Comprehensively developing moderately fake theories


The Hong Kong government’s 2015-16 Budget, we are told, creates ‘buzz’ about Financial Secretary John Tsang becoming Chief Executive in 2017. Since his fiscal policies were the Stan-34bnsame tired and aimless surplus-churning of previous years, this must be to do with style rather than substance.

Not being CY Leung, Regina Ip, Antony Leung or Arthur Li obviously helps. Specifically, he expressed in his speech some apparently sincere sympathy for the younger generation (the one that rose up against the government so magnificently late last year). And he mentioned the near-fatal knife attack exactly one year ago on his friend Ming Pao editor Kevin Lau – a crime we can reasonably trace ultimately to the Chinese Communist Party. Although Tsang may be inept, he is not mentally deranged, so we can be pretty sure he has no wish to take on the thankless and impossible CE role. We can therefore assume that his comments were a way to express remorse and beg forgiveness for being part of a puppet-despotism of an administration blindly following absurd commands from Beijing to eradicate pluralism in this city. In an attempt to disguise these heresies, he also dragged in some stuff about food trucks, which similarly had no place in a Budget speech.

To the holders of real power far away in Beijing, Hong Kong is a minor matter of local regularization and rectification. General Secretary, Chairman and President Xi Jinping has spent his first few years at the top living dangerously. We have had: rumours of a coup or assassination attempt; a two-week gap in 2012 when he disappeared; the purges of Bo Xilai, Zhou Yongkang and General Xu Caihou, whose true evils and depravities we will probably never know; and aggressive campaigns to ban all but authorized and ‘correct’ information, messages and ideas in the media and schools. All this while steering a distorted, debt-laden, capital-misallocating economy through reforms, demographic problems and a dysfunctional outside world.

But now – he disappoints. He insists for some reason on emulating his drab, over-cautious and unimaginative predecessors by formulating a fake ‘theory’ that will be tacked on to Marxist-Leninism and Maoism as radiant guiding philosophy. For Xi, it is the Four Comprehensives. The first reads: “Comprehensively develop a moderately prosperous society,” which sounds shocking for its lack of ambition. Surely it should be: “Comprehensively take over the South China Sea, the Indian Ocean and half the Pacific, SCMP-StateMediaand moderately large bits of Siberia, Burma and Sri Lanka.”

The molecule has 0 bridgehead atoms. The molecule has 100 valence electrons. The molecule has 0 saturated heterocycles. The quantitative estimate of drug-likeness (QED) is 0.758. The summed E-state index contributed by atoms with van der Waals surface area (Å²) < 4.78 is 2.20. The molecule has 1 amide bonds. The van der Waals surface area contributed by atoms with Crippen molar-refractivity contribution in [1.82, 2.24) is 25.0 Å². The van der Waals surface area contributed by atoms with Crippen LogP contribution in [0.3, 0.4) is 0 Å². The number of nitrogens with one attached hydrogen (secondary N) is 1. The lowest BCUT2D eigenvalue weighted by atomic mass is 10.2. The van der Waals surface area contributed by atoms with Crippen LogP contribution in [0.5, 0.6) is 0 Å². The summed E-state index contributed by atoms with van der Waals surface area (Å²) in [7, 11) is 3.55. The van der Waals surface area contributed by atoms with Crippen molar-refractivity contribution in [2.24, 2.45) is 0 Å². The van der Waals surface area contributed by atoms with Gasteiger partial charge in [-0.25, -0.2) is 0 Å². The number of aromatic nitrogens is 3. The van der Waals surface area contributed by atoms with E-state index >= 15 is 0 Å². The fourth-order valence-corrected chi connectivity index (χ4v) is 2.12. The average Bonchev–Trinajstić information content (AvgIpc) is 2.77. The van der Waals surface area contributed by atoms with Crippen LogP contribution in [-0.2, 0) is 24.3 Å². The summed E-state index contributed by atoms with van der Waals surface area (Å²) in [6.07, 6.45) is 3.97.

This follows Hu Jintao’s Three Supremes, which somehow enabled the Communist Party, the people’s interests and constitutional law to be simultaneously paramount, and Jiang Zemin’s famous Three Represents, which we all remember for allowing capitalists to join the Communist Party, which by the standards of these theories was clear and logical. Coming one day: the Five In Chinese It Sounds Less Clunkys and maybe in a fit of brutal honesty, the Six We’re Making This Up As We Go Alongs.

At a historic site across the border last weekend, I checked intricate carved frames around an ancient building, only to find they were made of extruded resin. (Real antiquities were destroyed in accordance with Mao’s Four Olds.) The Ferrero Rocher chocolates are counterfeit, along with the milk powder and toothpaste. The aircraft carrier is a leftover Soviet hull with no offensive capability. The generals, mayors and department heads bought their promotions. The audience on the ‘live’ CCTV gala was filmed separately and edited into the final recording, badly. Of course you have fake theories. The whole totalitarian edifice is built on shams and make-believe. If John Tsang is emboldened enough to distance himself from our end of the travesty, maybe there’s hope yet.


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13 Responses to Comprehensively developing moderately fake theories

  1. Cassowary says:

    John Tsang “”The people of this city, our younger generations in particular, are hungering for spiritual contentment. This is what a mature society should manifest … [and] needs to be addressed and dealt with.”

    This from the man who, when the XRL protests broke out several years ago, said that he believed the youth were discontented because no longer were they satisfied with having a roof over their head, they wanted a swimming pool and a big clubhouse as well. The activist blogosphere handed him his arse on that one.

    However, minor and insignificant, this is nevertheless a provable example of an administrative officer Learning Something. It needs to be preserved in amber and put in a museum for future generations to marvel at.

  2. gweiloeye says:

    Can someone please explain how giving loans to subsidsed housing tenants to buy their dog box, increaes the supply of housing?? Surely they will sell or rent the aprtment but they themselves have to find anoher dog box to live in which does not exist apparently because there is a housing supply shortage?? I’m confused.

  3. Flip-Flopper says:

    Four comprehensives and not a single grammar school. It does not bode well.

  4. Big Al says:


    That’s an easy one. Prior to selling or renting out their subsidised flat, the new owner will simply sub-divide it, taking one half for them selves. Thus, one unit flat becomes two without having to actually build something new. Think, we could easily DOUBLE the number of flats in Hong Kong over a weekend with some plywood and nails.